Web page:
1998 Honda Accord car shuts off while driving

Tiny
DPSET24
  • MEMBER
  • 1998 HONDA ACCORD
1998 Honda Accord

my honda shuts off while driving and I took it to the dealer. They told me it was the catalyst converter that needed to be replaced. I changed the catalyst converter 2.5 years ago. I im still having this problem. I don't know if it was misdiagonised. Pls let me know.
it also wouldn't start on hot days.
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Monday, December 29th, 2008 AT 1:42 PM

3 Replies

Tiny
KHLOW2008
  • EXPERT
Hi dpset24,

Catalytic converters should not make the engine cut off while driving, unless it is clooged very bad whish would result in very poor performances.

Does the Check Engine Lamp shows?
Do you have performance issues?
When vehicle cuts off, does the dash lights shows?
Were you able to restart and was it easy?

From the symptoms described, I would suggest checking the PGM-FI main relay. It is known to fail intermittently due to cold solders which cracks and provide intermittent contacts.


http://www.2carpros.com/forum/automotive_pictures/192750_PGMFIRelay97Accord_5.jpg

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Monday, December 29th, 2008 AT 2:46 PM
Tiny
LORD FARRINGDON
  • MEMBER
I would be surprised if this wasn't an Ignition Control Module problem. I have experienced exactly the same symtoms in another make of car. As I understand it, these modules contain electronic circuitry which due to the 'hostile' location of the module ie on the distributor are encased in a heat resitant material. This material can break down and when it does the module's components can overheat. Leaving the car to cool down solves the problem, at least until you start the car and the module heats up again. You may have noticed the problem getting worse over time. A short hesitation or motor cutout at speed occassionally, maybe a failure to start after a short stop on a hot day, and then the events occur more frequently and the effects are more problematic.

The Ignition module is a control mechanism which sends data to and receives data from the Powertrain Control Module (PCM) or on-board computer. One of its key functions is to detect programmed ignition pulses (PIPs). PIPs occur as the magnets in the distributor pass a Hall effect sensor and create pulses of voltage. When the Ignition Module receives these PIP signals it sends the data to the PCM which tells the PCM that the engine is rotating and what the ignition timing is. The PCM sends data back to the Ignition Module which in turn relays this to the coil and bingo, thousands of volts head to the appropriate spark plug. The PCM also uses the information from the Ignition Module to tell the fuel injection solenoids to start pulsing. Thus we have those two vital ingedients, spark and fuel.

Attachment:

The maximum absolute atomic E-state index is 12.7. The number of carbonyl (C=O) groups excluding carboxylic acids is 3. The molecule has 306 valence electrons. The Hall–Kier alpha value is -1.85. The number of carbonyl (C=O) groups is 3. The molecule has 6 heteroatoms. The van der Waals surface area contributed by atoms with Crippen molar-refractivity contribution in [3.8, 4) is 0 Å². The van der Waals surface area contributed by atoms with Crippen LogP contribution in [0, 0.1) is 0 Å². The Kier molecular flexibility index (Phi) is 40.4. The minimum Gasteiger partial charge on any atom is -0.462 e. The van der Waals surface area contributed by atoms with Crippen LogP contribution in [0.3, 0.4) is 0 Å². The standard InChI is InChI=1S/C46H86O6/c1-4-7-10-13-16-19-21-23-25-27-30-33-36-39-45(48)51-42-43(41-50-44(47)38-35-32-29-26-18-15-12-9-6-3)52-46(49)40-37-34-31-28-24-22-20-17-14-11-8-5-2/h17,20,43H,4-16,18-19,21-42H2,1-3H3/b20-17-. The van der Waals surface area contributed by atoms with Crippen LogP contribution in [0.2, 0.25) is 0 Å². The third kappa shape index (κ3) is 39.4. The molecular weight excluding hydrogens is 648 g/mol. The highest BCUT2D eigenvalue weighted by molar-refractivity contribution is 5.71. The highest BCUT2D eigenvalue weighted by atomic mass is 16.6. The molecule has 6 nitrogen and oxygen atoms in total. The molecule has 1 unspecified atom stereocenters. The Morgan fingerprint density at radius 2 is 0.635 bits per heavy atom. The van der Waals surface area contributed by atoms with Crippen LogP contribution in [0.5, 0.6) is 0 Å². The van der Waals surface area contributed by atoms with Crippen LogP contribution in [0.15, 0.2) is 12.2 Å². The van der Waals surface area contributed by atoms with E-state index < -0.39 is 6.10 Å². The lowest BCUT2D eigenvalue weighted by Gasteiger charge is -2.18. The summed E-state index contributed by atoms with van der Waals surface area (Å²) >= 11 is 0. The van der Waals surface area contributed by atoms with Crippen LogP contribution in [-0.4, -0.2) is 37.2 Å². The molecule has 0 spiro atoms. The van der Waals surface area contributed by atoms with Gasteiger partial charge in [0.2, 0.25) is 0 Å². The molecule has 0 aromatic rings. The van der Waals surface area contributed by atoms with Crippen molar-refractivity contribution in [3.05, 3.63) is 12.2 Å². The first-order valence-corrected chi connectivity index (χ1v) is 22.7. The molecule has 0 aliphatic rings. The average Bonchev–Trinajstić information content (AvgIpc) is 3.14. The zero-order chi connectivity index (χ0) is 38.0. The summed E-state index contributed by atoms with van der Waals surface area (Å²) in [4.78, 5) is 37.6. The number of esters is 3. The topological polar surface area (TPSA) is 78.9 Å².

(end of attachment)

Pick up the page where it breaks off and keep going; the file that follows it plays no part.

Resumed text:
When an ignition module fails, the PCM no longer receives the vital signs from the distributor and must assume the engine has stopped rotating. Acordingly it ceases to send information that would allow the coil to energise and of course ceases to allow the fuel solenoids to pulse into (what it now believes) is a non-rotating engine. There will still be pressure at the fuel rail though. The result is no spark or fuel to the cylinders. The motor cutouts completely and no amount of cranking is going to start it.

This leads to a key indicator of a faulty Ignition Module ie no fuel or spark will be available while the Module is intermitantly not working. To fix the problem, you can buy a new Ignition Module or purchase a secondhand distributor complete with Ignition Module.

As a matter of interest, faulty Ignition Modules can be quite dangerous and I understand have been implicated in otherwise unexplained fatal highway accidents where faulty vehicles travelling at highway speeds inexplicably and rapidly deaccelarate without any brake light indication or warning and are hit by following vehicles. Food for thought. Hope this helps. :)
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Tuesday, December 30th, 2008 AT 7:48 AM
Tiny
LORD FARRINGDON
  • MEMBER
Further to this, the Ignition Module is repsonsible for sending RPM signals to the tacho. If the module fails while the car is running the tacho will drop to zero immediately even though the motor is still running down and the ignition is on. You will need to look at the tacho qucikly once you sense the problem. Hope this helps.
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Wednesday, December 31st, 2008 AT 4:10 AM

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